“Any idea can be a bad idea if you can’t execute it,” said Belichick. “So, if you can execute it, then it’s potentially a good idea.”

Belichick is ostensibly punting on changes to boost the offense with 11 days between games.

Speaking of punting …

Before the loss to the Bills, Belichick was asked in his weekly interview on WEEI about being unable to force a punt from the Bills in the most recent two matchups.

“We had them in punt formation on the first series of the game in the second game and gave up a fake punt. So, I wouldn’t really put that on the defense,” Belichick said on Nov. 28.

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One problem, it appears Belichick was confusing a 2020 game with one of the three last season. There’s no record of a fake punt by Buffalo last season. It’s Fake Football News.

The Patriots did force the Bills to punt last Thursday, snapping a streak of 23 Buffalo possessions against New England without one.

A curious part of that game was Belichick declining to use any of his remaining timeouts after the Patriots cut the Bills’ lead to 24-10 late. The Bills got the ball with 1 minute, 53 seconds remaining. They ran out the clock.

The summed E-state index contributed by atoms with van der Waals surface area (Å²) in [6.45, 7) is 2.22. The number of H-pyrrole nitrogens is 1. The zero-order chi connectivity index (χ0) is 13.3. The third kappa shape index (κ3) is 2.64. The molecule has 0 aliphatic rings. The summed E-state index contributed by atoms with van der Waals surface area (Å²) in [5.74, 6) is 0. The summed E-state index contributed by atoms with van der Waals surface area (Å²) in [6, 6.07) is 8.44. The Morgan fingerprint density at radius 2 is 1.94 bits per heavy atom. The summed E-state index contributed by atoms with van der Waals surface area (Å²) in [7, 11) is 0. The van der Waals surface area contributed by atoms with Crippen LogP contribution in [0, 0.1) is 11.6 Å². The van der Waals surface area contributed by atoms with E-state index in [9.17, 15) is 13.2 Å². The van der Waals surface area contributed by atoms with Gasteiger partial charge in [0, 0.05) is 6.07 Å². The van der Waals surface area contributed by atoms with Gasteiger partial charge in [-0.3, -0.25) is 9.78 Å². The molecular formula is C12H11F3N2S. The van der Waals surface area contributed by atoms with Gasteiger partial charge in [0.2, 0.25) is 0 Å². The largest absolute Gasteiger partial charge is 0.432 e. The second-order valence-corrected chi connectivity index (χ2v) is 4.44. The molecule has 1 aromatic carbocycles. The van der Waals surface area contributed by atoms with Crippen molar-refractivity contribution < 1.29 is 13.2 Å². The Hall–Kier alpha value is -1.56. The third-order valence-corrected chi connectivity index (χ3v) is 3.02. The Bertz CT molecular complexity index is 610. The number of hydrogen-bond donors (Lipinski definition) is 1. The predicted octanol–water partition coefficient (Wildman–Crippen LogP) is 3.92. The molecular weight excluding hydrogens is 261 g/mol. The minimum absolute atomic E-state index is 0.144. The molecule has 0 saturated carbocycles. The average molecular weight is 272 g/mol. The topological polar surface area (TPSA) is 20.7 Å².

The Patriots’ football fate was sealed, but Belichick has always preached 60 minutes of football. He’s as Mr. 60 Minutes as Mike Wallace and Andy Rooney.

“I thought that was the best thing to do for our team,” said Belichick of pocketing his timeouts. “We went the other way in the Baltimore game, lost Mac [Jones] for three weeks. I don’t really think that was worth it.”

What have you done with our beloved Bottom-Line Bill? Where is the old taskmaster and impossible-to-please father figure who has lorded over Fort Foxborough for nearly a quarter-century?

It feels like this positive PR campaign from “Yeah, but …” Bill is designed to protect one person — him. It allows him to deflect and downplay any criticisms that might catch the attention of his bosses, the Krafts.

But like too many strategies for the Patriots right now, it’s flawed.

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Christopher L. Gasper is a Globe columnist. He can be reached at christopher.gasper@globe.com. Follow him on Twitter @cgasper.